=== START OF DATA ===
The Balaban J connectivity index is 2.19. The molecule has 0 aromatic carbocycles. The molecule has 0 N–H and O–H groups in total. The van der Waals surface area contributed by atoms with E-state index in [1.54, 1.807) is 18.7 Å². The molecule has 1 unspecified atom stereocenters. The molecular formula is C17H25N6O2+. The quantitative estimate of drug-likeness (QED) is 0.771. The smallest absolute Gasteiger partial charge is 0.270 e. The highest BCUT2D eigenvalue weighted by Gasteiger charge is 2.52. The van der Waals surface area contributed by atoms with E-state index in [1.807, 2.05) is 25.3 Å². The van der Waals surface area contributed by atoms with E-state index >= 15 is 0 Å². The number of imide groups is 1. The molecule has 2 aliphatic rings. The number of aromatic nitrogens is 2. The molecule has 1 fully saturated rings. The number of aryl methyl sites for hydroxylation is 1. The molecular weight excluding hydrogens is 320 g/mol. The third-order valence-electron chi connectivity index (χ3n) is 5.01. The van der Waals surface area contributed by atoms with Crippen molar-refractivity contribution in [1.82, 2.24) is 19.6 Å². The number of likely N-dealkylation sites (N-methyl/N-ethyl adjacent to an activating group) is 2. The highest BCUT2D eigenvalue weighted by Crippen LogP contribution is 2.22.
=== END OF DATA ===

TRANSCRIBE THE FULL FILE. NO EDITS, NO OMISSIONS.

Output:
The Balaban J connectivity index is 2.19. The molecule has 0 aromatic carbocycles. The molecule has 0 N–H and O–H groups in total. The van der Waals surface area contributed by atoms with E-state index in [1.54, 1.807) is 18.7 Å². The molecule has 1 unspecified atom stereocenters. The molecular formula is C17H25N6O2+. The quantitative estimate of drug-likeness (QED) is 0.771. The smallest absolute Gasteiger partial charge is 0.270 e. The highest BCUT2D eigenvalue weighted by Gasteiger charge is 2.52. The van der Waals surface area contributed by atoms with E-state index in [1.807, 2.05) is 25.3 Å². The van der Waals surface area contributed by atoms with E-state index >= 15 is 0 Å². The number of imide groups is 1. The molecule has 2 aliphatic rings. The number of aromatic nitrogens is 2. The molecule has 1 fully saturated rings. The number of aryl methyl sites for hydroxylation is 1. The molecular weight excluding hydrogens is 320 g/mol. The third-order valence-electron chi connectivity index (χ3n) is 5.01. The van der Waals surface area contributed by atoms with Crippen molar-refractivity contribution in [1.82, 2.24) is 19.6 Å². The number of likely N-dealkylation sites (N-methyl/N-ethyl adjacent to an activating group) is 2. The highest BCUT2D eigenvalue weighted by Crippen LogP contribution is 2.22.